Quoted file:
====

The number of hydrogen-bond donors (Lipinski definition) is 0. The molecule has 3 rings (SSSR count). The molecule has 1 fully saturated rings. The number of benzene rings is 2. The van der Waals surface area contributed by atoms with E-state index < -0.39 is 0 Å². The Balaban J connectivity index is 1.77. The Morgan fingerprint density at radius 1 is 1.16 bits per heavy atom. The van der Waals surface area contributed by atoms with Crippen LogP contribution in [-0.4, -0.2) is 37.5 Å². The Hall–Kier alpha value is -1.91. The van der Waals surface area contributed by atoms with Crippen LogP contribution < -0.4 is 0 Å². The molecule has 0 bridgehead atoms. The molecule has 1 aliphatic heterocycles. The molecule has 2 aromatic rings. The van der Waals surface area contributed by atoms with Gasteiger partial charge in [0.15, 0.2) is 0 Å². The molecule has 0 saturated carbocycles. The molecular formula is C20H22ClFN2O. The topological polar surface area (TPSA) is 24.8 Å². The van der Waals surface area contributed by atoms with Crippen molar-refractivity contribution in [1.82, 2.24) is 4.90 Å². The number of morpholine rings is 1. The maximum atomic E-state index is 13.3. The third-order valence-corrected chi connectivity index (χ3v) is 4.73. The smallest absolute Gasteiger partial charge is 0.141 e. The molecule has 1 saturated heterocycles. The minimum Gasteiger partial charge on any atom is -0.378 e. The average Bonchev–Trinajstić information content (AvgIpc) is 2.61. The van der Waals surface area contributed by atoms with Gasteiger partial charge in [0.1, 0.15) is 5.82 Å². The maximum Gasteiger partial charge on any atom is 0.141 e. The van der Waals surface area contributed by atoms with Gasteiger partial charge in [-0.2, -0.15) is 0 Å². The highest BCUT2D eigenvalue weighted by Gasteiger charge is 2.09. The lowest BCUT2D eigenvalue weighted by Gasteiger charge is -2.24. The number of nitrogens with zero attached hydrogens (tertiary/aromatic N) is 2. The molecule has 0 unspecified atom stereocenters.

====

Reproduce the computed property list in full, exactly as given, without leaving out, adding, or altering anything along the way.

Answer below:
The number of hydrogen-bond donors (Lipinski definition) is 0. The molecule has 3 rings (SSSR count). The molecule has 1 fully saturated rings. The number of benzene rings is 2. The van der Waals surface area contributed by atoms with E-state index < -0.39 is 0 Å². The Balaban J connectivity index is 1.77. The Morgan fingerprint density at radius 1 is 1.16 bits per heavy atom. The van der Waals surface area contributed by atoms with Crippen LogP contribution in [-0.4, -0.2) is 37.5 Å². The Hall–Kier alpha value is -1.91. The van der Waals surface area contributed by atoms with Crippen LogP contribution < -0.4 is 0 Å². The molecule has 0 bridgehead atoms. The molecule has 1 aliphatic heterocycles. The molecule has 2 aromatic rings. The van der Waals surface area contributed by atoms with Gasteiger partial charge in [0.15, 0.2) is 0 Å². The molecule has 0 saturated carbocycles. The molecular formula is C20H22ClFN2O. The topological polar surface area (TPSA) is 24.8 Å². The van der Waals surface area contributed by atoms with Crippen molar-refractivity contribution in [1.82, 2.24) is 4.90 Å². The number of morpholine rings is 1. The maximum atomic E-state index is 13.3. The third-order valence-corrected chi connectivity index (χ3v) is 4.73. The smallest absolute Gasteiger partial charge is 0.141 e. The molecule has 1 saturated heterocycles. The minimum Gasteiger partial charge on any atom is -0.378 e. The average Bonchev–Trinajstić information content (AvgIpc) is 2.61. The van der Waals surface area contributed by atoms with Gasteiger partial charge in [0.1, 0.15) is 5.82 Å². The maximum Gasteiger partial charge on any atom is 0.141 e. The van der Waals surface area contributed by atoms with Gasteiger partial charge in [-0.2, -0.15) is 0 Å². The highest BCUT2D eigenvalue weighted by Gasteiger charge is 2.09. The lowest BCUT2D eigenvalue weighted by Gasteiger charge is -2.24. The number of nitrogens with zero attached hydrogens (tertiary/aromatic N) is 2. The molecule has 0 unspecified atom stereocenters.